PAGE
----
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Global Work Glossary

What is a residence card and its purpose?

A residence card is a vital document granting foreign nationals the right to live and work in a country for a specified duration. The card's validity varies by nation, with some allowing renewal and others necessitating return to the home country.

Importance of Residence Cards

These cards are crucial for foreign nationals seeking to reside and work in a new country, serving as legal proof of their right to stay and facilitating travel and other activities.

Contents of a Residence Card

Typically, residence cards include the holder's personal details like name, date of birth, photo, and fingerprints, alongside immigration status, duration of stay, and conditions.

Necessity of Residence Cards

Required for prolonged stays exceeding tourist visas, they're essential for those studying, researching, or working abroad.

Obtaining a Residence Card

Requirements vary by country but generally entail meeting eligibility criteria such as job offers, family ties, or educational qualifications.

Examples of Residence Cards

Different countries issue varied residence cards, such as the United States' Green Card or Canada's Permanent Resident Card, each serving similar purposes.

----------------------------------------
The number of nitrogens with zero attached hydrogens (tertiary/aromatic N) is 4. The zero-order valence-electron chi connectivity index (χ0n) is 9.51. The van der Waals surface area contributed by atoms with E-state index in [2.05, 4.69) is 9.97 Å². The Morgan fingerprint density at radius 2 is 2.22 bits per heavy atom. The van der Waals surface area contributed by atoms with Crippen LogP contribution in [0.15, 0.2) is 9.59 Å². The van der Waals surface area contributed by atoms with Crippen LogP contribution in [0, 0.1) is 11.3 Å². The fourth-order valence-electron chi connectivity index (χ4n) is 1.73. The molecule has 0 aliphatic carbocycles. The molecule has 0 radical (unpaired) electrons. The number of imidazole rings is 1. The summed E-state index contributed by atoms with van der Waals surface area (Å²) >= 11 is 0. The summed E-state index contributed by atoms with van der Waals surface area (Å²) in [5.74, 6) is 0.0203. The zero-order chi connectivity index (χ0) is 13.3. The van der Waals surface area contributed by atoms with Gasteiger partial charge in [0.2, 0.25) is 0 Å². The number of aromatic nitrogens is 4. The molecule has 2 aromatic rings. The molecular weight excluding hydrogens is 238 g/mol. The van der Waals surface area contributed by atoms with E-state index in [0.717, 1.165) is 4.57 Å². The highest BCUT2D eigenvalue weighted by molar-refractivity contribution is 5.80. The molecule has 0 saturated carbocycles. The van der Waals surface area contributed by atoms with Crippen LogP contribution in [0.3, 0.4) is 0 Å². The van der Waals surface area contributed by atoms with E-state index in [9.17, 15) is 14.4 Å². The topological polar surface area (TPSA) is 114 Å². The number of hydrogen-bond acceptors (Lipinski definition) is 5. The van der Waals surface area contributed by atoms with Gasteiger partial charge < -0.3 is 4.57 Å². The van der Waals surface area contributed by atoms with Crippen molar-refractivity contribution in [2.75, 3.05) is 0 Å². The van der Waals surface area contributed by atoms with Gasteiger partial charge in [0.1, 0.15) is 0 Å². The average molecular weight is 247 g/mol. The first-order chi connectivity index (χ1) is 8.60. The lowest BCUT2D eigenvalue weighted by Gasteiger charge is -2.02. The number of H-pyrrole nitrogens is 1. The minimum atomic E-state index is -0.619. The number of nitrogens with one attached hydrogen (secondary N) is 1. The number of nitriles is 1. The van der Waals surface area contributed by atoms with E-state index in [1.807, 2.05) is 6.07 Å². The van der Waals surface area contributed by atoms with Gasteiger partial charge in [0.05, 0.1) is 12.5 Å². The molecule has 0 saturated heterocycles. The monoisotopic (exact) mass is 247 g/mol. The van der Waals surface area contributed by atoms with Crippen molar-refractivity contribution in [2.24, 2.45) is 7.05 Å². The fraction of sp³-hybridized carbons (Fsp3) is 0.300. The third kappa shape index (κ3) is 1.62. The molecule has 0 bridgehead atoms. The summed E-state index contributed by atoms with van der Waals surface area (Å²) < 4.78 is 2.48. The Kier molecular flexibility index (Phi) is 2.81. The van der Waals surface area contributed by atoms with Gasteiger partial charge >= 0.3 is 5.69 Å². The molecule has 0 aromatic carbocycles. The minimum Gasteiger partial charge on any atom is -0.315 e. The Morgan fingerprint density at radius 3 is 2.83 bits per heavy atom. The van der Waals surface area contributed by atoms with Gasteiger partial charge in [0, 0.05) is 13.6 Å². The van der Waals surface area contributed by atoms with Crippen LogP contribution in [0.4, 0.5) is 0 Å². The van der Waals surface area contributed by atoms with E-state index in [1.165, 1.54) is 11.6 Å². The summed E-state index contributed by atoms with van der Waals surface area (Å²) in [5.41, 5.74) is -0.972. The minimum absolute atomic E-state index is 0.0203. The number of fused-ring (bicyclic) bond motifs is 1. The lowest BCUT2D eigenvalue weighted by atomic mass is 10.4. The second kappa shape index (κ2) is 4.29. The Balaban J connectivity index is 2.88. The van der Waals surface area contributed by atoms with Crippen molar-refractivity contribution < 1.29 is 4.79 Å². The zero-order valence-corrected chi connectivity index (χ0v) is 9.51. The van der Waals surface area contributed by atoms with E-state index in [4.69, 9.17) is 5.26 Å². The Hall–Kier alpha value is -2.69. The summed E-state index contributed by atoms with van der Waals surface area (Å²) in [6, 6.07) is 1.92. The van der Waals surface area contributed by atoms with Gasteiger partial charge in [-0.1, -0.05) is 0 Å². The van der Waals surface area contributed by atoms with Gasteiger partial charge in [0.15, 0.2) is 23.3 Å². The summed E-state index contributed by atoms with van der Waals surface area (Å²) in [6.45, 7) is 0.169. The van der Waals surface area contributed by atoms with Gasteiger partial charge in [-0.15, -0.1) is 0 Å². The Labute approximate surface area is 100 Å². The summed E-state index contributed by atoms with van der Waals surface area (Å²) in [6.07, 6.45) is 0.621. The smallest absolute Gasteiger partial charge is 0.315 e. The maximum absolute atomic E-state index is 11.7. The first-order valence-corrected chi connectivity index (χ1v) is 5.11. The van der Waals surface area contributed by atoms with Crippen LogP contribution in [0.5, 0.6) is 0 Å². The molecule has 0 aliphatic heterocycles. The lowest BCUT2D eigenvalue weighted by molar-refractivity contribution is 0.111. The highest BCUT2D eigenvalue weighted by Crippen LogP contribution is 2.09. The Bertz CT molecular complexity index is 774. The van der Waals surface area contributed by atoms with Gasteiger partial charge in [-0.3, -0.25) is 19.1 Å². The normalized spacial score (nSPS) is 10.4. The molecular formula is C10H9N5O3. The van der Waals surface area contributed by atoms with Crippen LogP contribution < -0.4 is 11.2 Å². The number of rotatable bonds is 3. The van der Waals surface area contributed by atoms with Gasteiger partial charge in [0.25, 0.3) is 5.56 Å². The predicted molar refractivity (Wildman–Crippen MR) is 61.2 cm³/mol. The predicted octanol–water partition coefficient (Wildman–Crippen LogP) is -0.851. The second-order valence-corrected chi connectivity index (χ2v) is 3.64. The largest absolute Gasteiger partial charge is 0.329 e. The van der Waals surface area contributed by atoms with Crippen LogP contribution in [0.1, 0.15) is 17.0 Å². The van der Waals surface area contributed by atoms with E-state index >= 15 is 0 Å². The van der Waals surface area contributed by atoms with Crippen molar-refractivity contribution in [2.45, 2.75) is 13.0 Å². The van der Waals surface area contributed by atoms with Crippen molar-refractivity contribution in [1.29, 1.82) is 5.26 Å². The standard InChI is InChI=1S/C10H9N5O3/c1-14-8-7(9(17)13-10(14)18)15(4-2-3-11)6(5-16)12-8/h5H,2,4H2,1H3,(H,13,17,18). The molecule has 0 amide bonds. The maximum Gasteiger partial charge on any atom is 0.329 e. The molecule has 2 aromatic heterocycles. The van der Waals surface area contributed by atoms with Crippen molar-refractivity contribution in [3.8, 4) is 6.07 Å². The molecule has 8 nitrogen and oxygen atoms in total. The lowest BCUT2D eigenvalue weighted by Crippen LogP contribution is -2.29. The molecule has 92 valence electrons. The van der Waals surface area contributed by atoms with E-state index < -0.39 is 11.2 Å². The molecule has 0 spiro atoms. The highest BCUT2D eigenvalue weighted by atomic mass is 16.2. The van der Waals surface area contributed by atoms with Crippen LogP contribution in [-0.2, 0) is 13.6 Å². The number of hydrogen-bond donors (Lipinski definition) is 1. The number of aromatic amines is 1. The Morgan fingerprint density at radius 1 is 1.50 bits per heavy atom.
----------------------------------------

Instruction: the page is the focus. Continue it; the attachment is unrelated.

Residence Card vs. Passport

While a passport signifies citizenship and permits international travel, a residence card allows permanent residence and work within a specific country.

Visa vs. Residence Card

Distinct in purpose, visas allow entry for specific reasons, while residence cards enable permanent living and working arrangements.

Green Card vs. Residence Card

Though both facilitate permanent residency, Green Cards are specific to the US, while residence cards are more universal.

Types of Green Cards

Varied Green Cards include family-sponsored, employment-based, diversity visa lottery, refugee, and asylee, each catering to different circumstances.

Permanent Residency Permit

Also termed Green Card or Permanent Resident Card, it affords permanent living and working rights in a specific country.

Permanent Residence Status

This legal status permits permanent living and working, with rights and responsibilities akin to citizens but excluding voting rights in national elections.

Rights of Permanent Residents

Though unable to vote, they enjoy most other rights, including property ownership and access to government services.

Family Reunification for Permanent Residents

They can usually sponsor immediate family members for permanent residence, facilitating family reunification.

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